Land Use and Environmental Effects on Greenhouse Gas Emissions and Carbon Sequestration in Pacific Northwest Tidal Wetlands

  • Surface elevation tables (SETs) provide a benchmark to track mm-scale elevation change over time. Photo credit: Katrina Poppe

    Surface elevation tables (SETs) provide a benchmark to track mm-scale elevation change over time. Photo credit: Katrina Poppe

  • Students collect a sediment core to measure carbon sequestration rates. Photo credit: Katrina Poppe

    Students collect a sediment core to measure carbon sequestration rates. Photo credit: Katrina Poppe

  • Feldspar marker horizons (white layer) allow for a measurement of short-term sediment accretion. Photo credit: Katrina Poppe

    Feldspar marker horizons (white layer) allow for a measurement of short-term sediment accretion. Photo credit: Katrina Poppe

The Pacific Northwest (PNW) Blue Carbon Working Group has completed two Science Collaborative-supported blue carbon research projects representing critical “Phase 1” steps for providing data to regional end users in support of climate mitigation planning and coastal wetland management. Prior efforts filled critical blue carbon stocks data gaps, developed a regional blue carbon database, and examined the feasibility of carbon finance in support of local coastal management. They also revealed remaining data gaps including carbon sequestration rates and methane emissions variability across major wetland classes and land uses. Filling these gaps is critical to determining the viability of carbon finance for supporting PNW coastal wetland management initiatives.  

This “Phase 2” study builds on prior efforts with the following objectives:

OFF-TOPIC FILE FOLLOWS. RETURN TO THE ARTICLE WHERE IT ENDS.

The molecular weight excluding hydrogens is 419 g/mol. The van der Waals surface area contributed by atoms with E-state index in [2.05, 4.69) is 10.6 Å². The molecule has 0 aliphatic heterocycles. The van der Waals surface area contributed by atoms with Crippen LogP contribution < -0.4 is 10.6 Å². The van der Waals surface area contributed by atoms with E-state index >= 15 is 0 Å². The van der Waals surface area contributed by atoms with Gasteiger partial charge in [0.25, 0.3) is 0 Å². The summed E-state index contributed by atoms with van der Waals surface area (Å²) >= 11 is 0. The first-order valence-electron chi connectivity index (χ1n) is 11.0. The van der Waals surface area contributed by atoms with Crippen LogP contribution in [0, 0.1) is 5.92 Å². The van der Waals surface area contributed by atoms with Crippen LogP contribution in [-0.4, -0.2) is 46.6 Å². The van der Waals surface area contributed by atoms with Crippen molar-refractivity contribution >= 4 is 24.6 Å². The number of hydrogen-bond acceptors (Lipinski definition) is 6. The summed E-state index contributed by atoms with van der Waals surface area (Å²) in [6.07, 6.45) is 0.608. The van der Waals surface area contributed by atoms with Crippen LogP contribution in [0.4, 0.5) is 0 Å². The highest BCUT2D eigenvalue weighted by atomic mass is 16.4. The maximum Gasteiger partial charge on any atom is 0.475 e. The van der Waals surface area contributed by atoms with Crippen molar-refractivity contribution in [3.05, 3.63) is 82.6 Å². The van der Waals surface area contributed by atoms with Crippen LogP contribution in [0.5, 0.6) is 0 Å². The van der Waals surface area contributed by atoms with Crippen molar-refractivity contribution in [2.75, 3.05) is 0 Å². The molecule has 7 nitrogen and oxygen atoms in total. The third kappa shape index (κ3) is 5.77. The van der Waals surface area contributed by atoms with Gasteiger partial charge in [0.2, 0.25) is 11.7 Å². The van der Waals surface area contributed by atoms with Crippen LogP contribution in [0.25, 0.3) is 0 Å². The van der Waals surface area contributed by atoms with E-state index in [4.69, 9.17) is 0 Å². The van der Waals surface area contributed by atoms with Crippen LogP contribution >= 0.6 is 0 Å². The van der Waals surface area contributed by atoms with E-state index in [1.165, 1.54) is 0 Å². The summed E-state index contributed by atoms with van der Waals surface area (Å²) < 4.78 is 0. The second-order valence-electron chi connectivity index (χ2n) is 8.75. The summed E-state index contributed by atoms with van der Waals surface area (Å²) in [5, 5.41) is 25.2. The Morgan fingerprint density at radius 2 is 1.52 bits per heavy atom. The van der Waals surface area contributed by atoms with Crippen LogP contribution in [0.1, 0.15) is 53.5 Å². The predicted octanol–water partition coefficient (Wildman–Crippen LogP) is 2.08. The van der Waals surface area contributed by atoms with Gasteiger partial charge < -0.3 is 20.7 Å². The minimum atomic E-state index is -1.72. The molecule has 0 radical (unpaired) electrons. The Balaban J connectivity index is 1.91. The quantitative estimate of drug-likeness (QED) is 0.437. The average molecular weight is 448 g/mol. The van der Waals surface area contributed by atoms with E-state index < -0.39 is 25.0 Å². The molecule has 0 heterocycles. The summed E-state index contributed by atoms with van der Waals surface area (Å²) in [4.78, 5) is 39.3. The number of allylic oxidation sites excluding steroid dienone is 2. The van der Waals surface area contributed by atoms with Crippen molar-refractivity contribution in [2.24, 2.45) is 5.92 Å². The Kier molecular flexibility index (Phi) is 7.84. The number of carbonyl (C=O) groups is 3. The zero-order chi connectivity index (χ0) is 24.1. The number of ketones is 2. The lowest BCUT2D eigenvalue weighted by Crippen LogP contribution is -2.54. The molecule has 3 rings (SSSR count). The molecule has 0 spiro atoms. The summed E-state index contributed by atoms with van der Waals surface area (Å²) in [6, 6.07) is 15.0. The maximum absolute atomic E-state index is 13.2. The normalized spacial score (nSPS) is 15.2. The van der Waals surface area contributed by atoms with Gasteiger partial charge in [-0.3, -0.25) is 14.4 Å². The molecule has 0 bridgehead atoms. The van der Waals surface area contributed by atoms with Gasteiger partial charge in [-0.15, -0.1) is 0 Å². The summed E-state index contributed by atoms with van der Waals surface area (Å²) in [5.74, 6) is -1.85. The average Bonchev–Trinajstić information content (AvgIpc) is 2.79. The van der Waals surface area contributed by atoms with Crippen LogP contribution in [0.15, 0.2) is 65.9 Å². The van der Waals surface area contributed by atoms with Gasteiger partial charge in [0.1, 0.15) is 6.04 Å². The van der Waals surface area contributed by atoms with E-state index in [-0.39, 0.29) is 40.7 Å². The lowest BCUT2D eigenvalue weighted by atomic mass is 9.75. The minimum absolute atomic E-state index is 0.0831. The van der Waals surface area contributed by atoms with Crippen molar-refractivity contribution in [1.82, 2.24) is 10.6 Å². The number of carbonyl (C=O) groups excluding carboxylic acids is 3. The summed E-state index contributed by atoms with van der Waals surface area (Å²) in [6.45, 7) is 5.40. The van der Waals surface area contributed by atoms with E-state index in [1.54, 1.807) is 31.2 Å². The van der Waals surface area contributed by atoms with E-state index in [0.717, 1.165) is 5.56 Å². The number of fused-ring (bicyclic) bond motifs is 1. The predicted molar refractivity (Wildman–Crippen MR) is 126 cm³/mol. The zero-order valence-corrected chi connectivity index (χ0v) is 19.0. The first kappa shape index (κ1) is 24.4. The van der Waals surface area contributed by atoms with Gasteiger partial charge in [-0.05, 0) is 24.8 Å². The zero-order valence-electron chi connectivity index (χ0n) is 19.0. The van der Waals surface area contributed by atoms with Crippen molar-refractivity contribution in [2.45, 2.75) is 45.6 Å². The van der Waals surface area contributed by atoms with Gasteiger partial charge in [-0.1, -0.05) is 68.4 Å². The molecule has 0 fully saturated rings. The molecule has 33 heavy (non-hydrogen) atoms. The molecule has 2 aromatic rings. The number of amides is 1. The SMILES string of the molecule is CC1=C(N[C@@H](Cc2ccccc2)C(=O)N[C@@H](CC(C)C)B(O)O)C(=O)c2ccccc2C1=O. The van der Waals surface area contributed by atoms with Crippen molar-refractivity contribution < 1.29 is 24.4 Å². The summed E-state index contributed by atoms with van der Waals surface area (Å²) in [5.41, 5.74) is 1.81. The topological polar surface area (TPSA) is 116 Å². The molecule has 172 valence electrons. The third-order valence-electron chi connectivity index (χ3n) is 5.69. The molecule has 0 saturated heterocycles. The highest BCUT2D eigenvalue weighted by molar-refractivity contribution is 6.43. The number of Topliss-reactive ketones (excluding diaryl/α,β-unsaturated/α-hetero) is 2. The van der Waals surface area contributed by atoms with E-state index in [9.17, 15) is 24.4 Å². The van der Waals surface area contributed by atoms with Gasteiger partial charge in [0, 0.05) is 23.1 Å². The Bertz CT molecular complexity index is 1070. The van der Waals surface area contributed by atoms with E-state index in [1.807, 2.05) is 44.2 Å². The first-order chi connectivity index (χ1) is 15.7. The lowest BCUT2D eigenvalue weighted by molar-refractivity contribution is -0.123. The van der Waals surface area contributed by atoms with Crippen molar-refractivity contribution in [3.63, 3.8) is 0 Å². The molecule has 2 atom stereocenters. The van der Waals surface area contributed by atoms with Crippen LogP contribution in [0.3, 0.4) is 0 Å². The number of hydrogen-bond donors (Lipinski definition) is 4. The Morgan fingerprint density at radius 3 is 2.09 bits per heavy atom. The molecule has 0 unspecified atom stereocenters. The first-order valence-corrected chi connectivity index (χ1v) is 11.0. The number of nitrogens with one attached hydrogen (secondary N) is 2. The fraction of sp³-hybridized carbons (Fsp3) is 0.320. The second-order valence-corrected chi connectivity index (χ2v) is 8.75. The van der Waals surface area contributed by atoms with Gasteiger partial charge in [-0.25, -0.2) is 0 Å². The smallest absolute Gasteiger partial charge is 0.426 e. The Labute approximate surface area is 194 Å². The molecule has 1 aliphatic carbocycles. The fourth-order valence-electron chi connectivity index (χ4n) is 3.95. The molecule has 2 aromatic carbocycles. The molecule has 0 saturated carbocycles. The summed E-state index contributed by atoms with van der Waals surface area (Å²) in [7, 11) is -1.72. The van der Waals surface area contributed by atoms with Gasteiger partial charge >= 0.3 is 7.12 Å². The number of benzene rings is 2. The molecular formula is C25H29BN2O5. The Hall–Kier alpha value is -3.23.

• Fill greenhouse gas emissions and carbon sequestration data gaps for major PNW tidal wetland classes and land uses (least disturbed, agriculture, restored); 
  • Examine how net ecosystem carbon balance (carbon sequestration minus greenhouse gas emissions) differs among wetland types and land uses;
  • Quantify blue carbon-ecosystem driver relationships; 
  • Expand the regional blue carbon database and provide new data to the Smithsonian’s Coastal Carbon Research Coordination Network working group to help validate a national methane emissions model; and
  • Continue engaging end users to ensure this work meets their needs.

End users, including Padilla Bay Reserve and South Slough Reserve, will gain valuable regional data to inform coastal restoration efforts, including evaluating carbon finance opportunities for tidal wetland restoration initiatives.

“Phase 1” projects include the Pacific Northwest Carbon Stocks and Blue Carbon Database Project and Feasibility Planning for Pacific Northwest Blue Carbon Financing Projects, supported by the Science Collaborative. More about the PNW Blue Carbon Working Group can be found here.